The word Mass is the general designation in western Christianity, particularly in the Roman Catholic Church, for the Holy Eucharist or Eucharistic Sacrifice, the equivalent of the phrase Divine Liturgy used by Orthodox Christians.
The term "Mass" is derived from missa, a late Latin form of missio, itself a form of mittere ("to send"). The word occurs in the ordinary dismissal of the Latin Mass: Ite; missa est ("Go; you are sent forth"), and came into use in the Church of Rome in the fourth century. The form in English progressed from maesse before William the Conquerer's conquest of England to messe or masse in Middle English.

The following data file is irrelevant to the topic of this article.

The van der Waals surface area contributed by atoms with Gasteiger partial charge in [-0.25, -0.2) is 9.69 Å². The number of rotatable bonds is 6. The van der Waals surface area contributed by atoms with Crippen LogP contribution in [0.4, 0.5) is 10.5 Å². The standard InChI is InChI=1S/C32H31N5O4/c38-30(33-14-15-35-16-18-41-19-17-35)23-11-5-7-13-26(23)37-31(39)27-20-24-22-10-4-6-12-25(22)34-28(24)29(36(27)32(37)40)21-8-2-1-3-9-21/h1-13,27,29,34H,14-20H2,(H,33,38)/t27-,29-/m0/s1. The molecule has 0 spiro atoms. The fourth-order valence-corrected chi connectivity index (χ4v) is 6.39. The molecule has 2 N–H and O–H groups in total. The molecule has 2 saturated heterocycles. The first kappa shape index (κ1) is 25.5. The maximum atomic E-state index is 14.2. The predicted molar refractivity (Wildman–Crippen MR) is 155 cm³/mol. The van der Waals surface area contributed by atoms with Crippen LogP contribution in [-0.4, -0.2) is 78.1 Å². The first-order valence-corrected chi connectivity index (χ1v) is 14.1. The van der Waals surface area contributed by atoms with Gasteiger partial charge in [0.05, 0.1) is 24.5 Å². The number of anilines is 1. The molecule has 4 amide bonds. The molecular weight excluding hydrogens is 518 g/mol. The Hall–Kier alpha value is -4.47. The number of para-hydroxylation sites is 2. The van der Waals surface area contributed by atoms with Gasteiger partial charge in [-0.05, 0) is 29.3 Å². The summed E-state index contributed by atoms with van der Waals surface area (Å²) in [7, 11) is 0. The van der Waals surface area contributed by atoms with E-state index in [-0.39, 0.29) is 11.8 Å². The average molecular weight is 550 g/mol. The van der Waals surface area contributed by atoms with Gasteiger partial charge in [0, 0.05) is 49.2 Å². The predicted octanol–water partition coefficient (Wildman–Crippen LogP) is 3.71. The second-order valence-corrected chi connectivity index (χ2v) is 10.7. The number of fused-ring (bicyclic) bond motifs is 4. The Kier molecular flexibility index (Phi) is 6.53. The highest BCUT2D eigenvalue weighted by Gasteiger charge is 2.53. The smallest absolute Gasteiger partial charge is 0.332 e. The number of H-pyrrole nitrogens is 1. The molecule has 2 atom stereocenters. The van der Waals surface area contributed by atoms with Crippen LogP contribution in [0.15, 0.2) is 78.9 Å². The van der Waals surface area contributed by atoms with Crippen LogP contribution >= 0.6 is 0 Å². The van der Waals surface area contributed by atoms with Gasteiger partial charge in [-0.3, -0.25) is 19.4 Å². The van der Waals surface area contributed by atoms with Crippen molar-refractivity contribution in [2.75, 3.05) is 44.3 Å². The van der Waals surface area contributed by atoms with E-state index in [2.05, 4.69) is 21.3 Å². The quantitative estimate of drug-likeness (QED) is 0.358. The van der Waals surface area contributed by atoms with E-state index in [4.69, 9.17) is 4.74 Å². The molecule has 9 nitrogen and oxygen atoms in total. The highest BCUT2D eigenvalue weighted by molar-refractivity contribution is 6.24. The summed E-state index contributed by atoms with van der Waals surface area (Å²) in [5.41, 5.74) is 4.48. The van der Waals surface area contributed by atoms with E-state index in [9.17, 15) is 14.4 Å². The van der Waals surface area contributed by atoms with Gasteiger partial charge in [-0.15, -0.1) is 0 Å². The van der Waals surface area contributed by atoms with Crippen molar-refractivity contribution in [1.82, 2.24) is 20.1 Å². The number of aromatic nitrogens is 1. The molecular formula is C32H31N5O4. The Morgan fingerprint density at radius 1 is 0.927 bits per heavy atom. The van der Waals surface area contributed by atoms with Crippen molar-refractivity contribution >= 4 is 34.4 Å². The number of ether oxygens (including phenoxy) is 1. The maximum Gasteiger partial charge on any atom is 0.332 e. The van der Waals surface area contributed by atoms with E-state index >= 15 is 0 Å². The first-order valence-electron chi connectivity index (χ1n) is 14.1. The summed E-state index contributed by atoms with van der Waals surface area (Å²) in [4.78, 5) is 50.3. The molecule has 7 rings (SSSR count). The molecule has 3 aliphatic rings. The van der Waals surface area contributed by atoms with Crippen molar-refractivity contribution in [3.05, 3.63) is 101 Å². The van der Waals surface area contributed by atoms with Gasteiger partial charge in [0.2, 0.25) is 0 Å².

The word "Mass" is sometimes incorrectly used to refer to the Divine Liturgy by Orthodox Christians who may have been associated with communities who came from areas in central Europe that was affected by the Union of Brest-Litovsk.